Twenty-five years after "Laughing in the Hills, " his racetrack classic, Bill Barich tells the story of how he fell in love and found a new life in Dublin, where he was soon caught up in the Irish obsession with horses and luck. Barich travels his adopted country and meets the leading trainers and jockeys; the beleaguered bookies who work rain or shine; and a host of passionate, like-minded fans--from Father Sean Breen, the "Racing Priest," to T. P. Reilly, whose peculiar betting system turns on a horse's looks.
Witty, philosophical, and vividly written, "A Fine Place to Daydream "is a paean to the real Ireland, a moving tale of a surprise romance, and a thrilling account of a hugely exciting season at the track.
About the Author
Bill Barich is the author of six previous books of fiction and nonfiction. Amazon lists "Laughing in the Hills "among its ten best sports books of the twentieth century, while "Sports Illustrated "calls it one of the 100 best of all time. He has been a Guggenheim Fellow, a frequent contributor to "The New Yorker," and a literary laureate of the San Francisco Public Library, having lived in the Bay Area for many years before moving to Dublin.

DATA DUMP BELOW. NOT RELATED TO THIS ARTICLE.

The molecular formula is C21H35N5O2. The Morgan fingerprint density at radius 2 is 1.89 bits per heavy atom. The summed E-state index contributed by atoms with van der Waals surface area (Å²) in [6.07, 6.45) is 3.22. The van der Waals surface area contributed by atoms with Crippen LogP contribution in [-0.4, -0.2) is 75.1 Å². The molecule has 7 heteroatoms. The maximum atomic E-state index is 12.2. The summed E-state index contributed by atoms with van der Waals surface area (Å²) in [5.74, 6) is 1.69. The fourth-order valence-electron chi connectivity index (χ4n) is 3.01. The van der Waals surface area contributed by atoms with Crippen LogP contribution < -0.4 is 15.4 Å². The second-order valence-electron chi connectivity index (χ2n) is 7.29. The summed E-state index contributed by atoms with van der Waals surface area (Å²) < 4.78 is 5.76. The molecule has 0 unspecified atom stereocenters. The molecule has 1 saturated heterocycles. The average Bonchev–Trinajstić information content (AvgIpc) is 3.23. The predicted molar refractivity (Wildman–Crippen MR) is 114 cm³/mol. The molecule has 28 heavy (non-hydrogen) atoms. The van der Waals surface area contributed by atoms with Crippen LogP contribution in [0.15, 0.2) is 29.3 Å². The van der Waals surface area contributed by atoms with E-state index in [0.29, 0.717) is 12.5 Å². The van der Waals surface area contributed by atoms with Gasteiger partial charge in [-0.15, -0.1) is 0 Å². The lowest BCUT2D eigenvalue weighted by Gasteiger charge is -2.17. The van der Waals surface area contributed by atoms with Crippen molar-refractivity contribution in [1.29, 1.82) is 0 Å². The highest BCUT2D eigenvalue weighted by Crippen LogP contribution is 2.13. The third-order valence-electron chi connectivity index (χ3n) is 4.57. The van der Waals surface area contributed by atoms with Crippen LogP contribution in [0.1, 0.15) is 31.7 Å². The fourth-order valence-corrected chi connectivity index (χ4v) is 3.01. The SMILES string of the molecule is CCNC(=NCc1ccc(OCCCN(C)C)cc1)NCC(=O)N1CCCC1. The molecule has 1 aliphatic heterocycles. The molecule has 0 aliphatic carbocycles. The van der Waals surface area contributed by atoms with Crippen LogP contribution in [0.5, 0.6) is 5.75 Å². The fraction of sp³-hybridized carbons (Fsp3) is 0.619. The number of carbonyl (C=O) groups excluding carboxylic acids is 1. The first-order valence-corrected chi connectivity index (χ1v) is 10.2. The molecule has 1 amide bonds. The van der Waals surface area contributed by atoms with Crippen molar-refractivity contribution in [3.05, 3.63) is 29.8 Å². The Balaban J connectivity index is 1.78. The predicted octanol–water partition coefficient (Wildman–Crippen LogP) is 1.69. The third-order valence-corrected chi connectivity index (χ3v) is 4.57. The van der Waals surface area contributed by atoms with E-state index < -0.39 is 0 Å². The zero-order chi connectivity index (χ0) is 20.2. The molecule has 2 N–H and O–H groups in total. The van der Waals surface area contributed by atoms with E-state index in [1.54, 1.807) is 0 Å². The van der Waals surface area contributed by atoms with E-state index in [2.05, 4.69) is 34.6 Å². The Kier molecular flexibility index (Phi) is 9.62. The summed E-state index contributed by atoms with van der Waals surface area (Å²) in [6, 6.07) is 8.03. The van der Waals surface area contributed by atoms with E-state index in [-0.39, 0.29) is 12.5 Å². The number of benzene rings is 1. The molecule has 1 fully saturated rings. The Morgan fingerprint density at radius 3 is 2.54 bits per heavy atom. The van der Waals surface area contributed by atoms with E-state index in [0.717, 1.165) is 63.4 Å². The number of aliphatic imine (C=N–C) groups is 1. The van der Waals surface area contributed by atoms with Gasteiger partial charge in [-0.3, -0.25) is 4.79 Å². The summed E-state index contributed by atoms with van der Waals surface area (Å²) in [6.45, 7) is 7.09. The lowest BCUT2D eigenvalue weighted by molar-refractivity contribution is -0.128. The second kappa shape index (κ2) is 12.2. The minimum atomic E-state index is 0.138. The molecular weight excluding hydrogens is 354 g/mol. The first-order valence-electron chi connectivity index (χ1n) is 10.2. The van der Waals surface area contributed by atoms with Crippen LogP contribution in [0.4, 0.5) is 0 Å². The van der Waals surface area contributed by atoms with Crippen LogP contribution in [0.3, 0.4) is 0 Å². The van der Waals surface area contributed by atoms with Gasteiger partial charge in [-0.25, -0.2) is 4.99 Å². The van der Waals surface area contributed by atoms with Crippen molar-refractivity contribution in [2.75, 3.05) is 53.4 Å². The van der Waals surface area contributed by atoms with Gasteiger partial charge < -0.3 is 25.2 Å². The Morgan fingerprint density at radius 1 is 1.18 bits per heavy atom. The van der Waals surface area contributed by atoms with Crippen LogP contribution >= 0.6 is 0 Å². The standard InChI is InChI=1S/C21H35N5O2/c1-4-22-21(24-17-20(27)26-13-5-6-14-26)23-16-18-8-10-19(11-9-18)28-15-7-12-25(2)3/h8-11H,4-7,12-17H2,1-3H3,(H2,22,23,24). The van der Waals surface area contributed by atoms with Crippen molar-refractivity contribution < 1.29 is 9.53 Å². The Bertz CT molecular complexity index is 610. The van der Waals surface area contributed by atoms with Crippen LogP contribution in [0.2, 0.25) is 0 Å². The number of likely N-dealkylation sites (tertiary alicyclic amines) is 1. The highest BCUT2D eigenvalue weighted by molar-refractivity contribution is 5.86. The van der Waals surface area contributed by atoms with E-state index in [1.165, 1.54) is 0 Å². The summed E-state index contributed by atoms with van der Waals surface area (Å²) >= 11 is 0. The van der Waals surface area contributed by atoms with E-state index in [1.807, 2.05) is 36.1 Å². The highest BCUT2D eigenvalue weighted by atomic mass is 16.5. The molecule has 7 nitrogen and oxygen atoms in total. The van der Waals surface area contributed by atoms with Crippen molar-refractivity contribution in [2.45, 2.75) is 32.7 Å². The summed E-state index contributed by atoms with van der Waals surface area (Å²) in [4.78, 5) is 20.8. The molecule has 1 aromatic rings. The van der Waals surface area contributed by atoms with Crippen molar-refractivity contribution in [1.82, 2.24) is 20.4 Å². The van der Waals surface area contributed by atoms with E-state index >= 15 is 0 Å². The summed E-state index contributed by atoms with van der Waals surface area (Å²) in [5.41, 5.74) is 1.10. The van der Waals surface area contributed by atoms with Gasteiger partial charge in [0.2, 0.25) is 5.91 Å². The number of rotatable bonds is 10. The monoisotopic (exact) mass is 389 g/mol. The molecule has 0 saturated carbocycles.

“An easy, fluid stylist, Barich writes entertainingly about anything, but in Irish racing he has grabbed on to a good thing. . . . Samuel Johnson could not have said it better.” —The New York Times
“Like a horse that senses the ability of its rider and responds accordingly, readers know when they are immersed in the work of a master. Barich makes a winning companion–he's warm, funny and relaxed.” —The Washington Post Book World
“Captivating. . . . Mr. Barich recaptures much of the feel and compass of his first narrative of the equine life, once again weaving a broad tartan from scores of interviews with inhabitants of every corner of the horseracing industry.” —The Wall Street Journal
“The author, who a quarter century ago in Laughing in the Hills found inherent majesty in the broken-down plugs that race on the Northern California circuit, embraces Irish jumpers with similar enthusiasm.” —Chicago Sun-Times